Brandon Rivera and Tsikata Apenyo, the winners of the most recent ASUP Presidential election, ran on the goals of improving food and parking.
Students have raised questions about whether the two sophomores can actually accomplish these two tall tasks, but Rivera assured after their win in March that they plan to follow through.
“Before running we made sure we can do it,” Rivera said. “We went to the appropriate people and talked to them and asked them, ‘Hey, what are the chances that this happens? What are the ways we can work on this?’ We’ve gotten positive feedback this whole time.”
The Beacon did some reporting to see how the new president and vice president’s platform checks out:
What Rivera and Apenyo said: “We want to team up with Bon Appetit and find solutions to make food options better for students. We have been in meetings with Kirk Mustain and have received positive feedback with the idea of partnering with food carts around the Portland area and bringing them on campus.”
What Kirk Mustain said: “All I have said is I would be willing to work with them. We haven’t had any additional conversations about how, why, where, what.”
Status: In progress? The pair’s “positive feedback” from Mustain could have been his agreement to work with them, but, according to Mustain, nothing specific is in the works yet.
What Rivera and Apenyo said: “We have been meeting with Kaleb Miller, the general manager of Lyft Portland, to discuss the possibility of bringing Lyft on campus and creating special rates for UP students.”
What Duncan Strang, director of sponsorship sales for UP Athletics, said: “Extensive conversations have taken place with Rivera and Apenyo regarding ASUP’s interest with Lyft Portland on the UP campus. This has occurred over the past 60 days. Athletics is working closely with Lyft Portland on an agreement and partnership to support specific department transportation needs. This agreement will start in August 2016. At the same time, Lyft will begin offering introductory rates/promotions as a partnership with the UP community.”
Status: Checks out! The most obscure aspect of Rivera and Apenyo’s platform seems to be the most plausible.
What Rivera and Apenyo said: “We want to work diligently with administration, looking for areas on campus where we can add parking and possibly use shuttles to transport students to and from parking facilities.”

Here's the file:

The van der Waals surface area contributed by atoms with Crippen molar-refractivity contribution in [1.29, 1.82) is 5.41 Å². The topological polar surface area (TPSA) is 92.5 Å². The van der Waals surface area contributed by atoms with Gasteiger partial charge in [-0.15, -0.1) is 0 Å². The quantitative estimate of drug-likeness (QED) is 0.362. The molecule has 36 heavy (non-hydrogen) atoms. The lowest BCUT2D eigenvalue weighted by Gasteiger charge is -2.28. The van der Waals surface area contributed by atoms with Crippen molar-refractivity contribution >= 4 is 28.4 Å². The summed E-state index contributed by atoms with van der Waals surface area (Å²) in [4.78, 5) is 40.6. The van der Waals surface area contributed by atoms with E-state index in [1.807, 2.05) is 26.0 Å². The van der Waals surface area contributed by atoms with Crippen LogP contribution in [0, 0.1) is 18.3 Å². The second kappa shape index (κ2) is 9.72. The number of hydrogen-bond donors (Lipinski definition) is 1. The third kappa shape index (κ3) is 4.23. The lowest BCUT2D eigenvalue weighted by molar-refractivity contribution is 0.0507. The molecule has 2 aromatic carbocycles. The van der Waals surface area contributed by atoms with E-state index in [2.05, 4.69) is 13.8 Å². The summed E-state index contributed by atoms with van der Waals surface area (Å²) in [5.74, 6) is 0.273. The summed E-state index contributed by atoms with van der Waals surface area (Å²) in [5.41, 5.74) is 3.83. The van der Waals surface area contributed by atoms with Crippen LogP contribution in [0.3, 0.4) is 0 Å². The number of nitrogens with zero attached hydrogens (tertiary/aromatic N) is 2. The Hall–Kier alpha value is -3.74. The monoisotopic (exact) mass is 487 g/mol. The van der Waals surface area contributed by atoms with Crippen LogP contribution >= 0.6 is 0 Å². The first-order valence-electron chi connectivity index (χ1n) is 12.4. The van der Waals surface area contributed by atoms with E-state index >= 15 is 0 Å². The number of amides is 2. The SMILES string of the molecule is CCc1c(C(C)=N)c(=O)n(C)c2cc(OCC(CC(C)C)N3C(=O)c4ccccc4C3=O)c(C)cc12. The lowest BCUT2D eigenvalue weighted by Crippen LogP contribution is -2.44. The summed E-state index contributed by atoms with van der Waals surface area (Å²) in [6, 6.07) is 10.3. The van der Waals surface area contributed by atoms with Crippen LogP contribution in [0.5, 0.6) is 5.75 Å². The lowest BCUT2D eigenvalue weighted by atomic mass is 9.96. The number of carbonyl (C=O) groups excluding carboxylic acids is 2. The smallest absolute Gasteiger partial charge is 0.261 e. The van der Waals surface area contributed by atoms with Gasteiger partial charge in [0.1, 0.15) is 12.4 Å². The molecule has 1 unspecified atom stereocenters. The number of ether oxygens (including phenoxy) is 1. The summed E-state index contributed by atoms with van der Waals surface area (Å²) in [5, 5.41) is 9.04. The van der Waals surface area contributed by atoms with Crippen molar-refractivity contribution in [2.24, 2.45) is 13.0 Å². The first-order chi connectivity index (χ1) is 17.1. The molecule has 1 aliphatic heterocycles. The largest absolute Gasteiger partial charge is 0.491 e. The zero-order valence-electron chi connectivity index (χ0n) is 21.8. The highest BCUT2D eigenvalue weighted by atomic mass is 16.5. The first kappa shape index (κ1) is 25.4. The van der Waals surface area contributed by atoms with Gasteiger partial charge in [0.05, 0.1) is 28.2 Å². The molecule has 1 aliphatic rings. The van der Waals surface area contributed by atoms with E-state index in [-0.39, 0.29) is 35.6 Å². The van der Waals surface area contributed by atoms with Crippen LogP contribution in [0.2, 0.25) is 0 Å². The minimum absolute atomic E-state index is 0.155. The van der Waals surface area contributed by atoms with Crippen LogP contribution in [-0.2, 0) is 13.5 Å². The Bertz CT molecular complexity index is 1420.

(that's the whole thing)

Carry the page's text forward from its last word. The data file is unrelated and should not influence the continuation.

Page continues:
“We’ve met with P-Safe about the shuttle and they love that idea. We’ve taken these steps and we know it’s possible,” Apenyo said in an interview on March 24.
What Director of Public Safety Gerald Gregg said: Gregg had a phone conversation with someone on ASUP, assumingly Rivera and Apenyo but he says he doesn’t remember any specific names, about shuttle buses. There is no definite timeline or answer to how parking will be improved but there are ideas floating around as the administration meets in small committees about the parking issue specifically, and a shuttle bus down to river campus is one of those ideas. Gregg said that while there is nothing in the works right now, Public Safety and administration is paying attention to the fact that Rivera and Apenyo ran on a promise of fixing the parking issue and it is influencing their decisions.
Status: Questionable. According to Gregg the meeting was actually a brief phone call. And although the pair may have caught the attention of administration with their platform, once again, official changes or decisions have yet to be made.
Fun Bonus: Can you guess what Rivera and Apenyo’s original platform was before Student Activities Director Jeromy Koffler shut it down?
Answer: According to Apenyo, he and Rivera had originally wanted to run on bringing Greek Life to UP. Both candidates said that Koffler shut the idea down as implausible right as they suggested it.
Although they may have scored a 1.75 out of three on this platform factcheck, Rivera and Apenyo have a whole year ahead of them to make good on their promises.
Rachel Rippetoe is a staff writer for The Beacon. She can be reached at email@example.com or on Twitter @rachelrippetoe.
This article was first published here